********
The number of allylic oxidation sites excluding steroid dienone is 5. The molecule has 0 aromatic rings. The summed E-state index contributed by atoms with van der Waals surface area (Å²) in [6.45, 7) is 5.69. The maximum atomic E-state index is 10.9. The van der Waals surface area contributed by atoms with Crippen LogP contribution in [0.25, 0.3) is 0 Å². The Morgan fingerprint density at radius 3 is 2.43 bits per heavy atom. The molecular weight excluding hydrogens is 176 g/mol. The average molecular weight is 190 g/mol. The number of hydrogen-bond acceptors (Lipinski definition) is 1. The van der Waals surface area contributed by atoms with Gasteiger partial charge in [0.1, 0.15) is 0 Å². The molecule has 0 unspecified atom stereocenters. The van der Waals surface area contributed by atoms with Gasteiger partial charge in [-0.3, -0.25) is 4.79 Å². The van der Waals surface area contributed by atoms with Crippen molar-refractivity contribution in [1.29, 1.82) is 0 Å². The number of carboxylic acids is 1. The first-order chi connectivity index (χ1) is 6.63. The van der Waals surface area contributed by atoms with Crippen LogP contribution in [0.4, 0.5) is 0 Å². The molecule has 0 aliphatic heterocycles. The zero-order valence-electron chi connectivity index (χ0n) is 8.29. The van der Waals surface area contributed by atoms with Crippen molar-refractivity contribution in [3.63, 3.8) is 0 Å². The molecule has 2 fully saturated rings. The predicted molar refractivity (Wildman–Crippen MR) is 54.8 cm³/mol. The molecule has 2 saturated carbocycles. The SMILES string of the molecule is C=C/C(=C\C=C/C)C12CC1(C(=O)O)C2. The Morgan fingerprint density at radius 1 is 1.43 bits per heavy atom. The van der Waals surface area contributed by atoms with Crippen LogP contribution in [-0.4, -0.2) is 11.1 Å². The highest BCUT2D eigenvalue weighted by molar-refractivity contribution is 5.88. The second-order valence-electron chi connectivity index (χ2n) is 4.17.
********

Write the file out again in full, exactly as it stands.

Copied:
The number of allylic oxidation sites excluding steroid dienone is 5. The molecule has 0 aromatic rings. The summed E-state index contributed by atoms with van der Waals surface area (Å²) in [6.45, 7) is 5.69. The maximum atomic E-state index is 10.9. The van der Waals surface area contributed by atoms with Crippen LogP contribution in [0.25, 0.3) is 0 Å². The Morgan fingerprint density at radius 3 is 2.43 bits per heavy atom. The molecular weight excluding hydrogens is 176 g/mol. The average molecular weight is 190 g/mol. The number of hydrogen-bond acceptors (Lipinski definition) is 1. The van der Waals surface area contributed by atoms with Gasteiger partial charge in [0.1, 0.15) is 0 Å². The molecule has 0 unspecified atom stereocenters. The van der Waals surface area contributed by atoms with Gasteiger partial charge in [-0.3, -0.25) is 4.79 Å². The van der Waals surface area contributed by atoms with Crippen molar-refractivity contribution in [1.29, 1.82) is 0 Å². The number of carboxylic acids is 1. The first-order chi connectivity index (χ1) is 6.63. The van der Waals surface area contributed by atoms with Crippen LogP contribution in [0.4, 0.5) is 0 Å². The molecule has 0 aliphatic heterocycles. The zero-order valence-electron chi connectivity index (χ0n) is 8.29. The van der Waals surface area contributed by atoms with Crippen molar-refractivity contribution in [3.63, 3.8) is 0 Å². The molecule has 2 fully saturated rings. The predicted molar refractivity (Wildman–Crippen MR) is 54.8 cm³/mol. The molecule has 2 saturated carbocycles. The SMILES string of the molecule is C=C/C(=C\C=C/C)C12CC1(C(=O)O)C2. The Morgan fingerprint density at radius 1 is 1.43 bits per heavy atom. The van der Waals surface area contributed by atoms with Crippen LogP contribution in [-0.4, -0.2) is 11.1 Å². The highest BCUT2D eigenvalue weighted by molar-refractivity contribution is 5.88. The second-order valence-electron chi connectivity index (χ2n) is 4.17.